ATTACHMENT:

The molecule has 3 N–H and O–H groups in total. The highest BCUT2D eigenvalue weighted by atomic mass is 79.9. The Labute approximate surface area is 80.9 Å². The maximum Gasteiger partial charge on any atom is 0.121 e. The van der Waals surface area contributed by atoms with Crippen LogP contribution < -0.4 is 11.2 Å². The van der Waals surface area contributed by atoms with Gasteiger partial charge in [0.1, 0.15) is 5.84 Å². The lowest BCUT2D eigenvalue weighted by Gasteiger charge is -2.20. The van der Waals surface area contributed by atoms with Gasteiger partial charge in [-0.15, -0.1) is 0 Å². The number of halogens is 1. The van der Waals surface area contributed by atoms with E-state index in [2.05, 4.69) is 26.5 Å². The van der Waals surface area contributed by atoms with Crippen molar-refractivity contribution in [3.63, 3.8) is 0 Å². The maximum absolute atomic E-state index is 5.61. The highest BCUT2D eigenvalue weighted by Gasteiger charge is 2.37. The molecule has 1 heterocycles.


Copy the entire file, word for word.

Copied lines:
The molecule has 3 N–H and O–H groups in total. The highest BCUT2D eigenvalue weighted by atomic mass is 79.9. The Labute approximate surface area is 80.9 Å². The maximum Gasteiger partial charge on any atom is 0.121 e. The van der Waals surface area contributed by atoms with Crippen LogP contribution < -0.4 is 11.2 Å². The van der Waals surface area contributed by atoms with Gasteiger partial charge in [0.1, 0.15) is 5.84 Å². The lowest BCUT2D eigenvalue weighted by Gasteiger charge is -2.20. The van der Waals surface area contributed by atoms with Gasteiger partial charge in [-0.15, -0.1) is 0 Å². The number of halogens is 1. The van der Waals surface area contributed by atoms with E-state index in [2.05, 4.69) is 26.5 Å². The van der Waals surface area contributed by atoms with Crippen molar-refractivity contribution in [3.63, 3.8) is 0 Å². The maximum absolute atomic E-state index is 5.61. The highest BCUT2D eigenvalue weighted by Gasteiger charge is 2.37. The molecule has 1 heterocycles.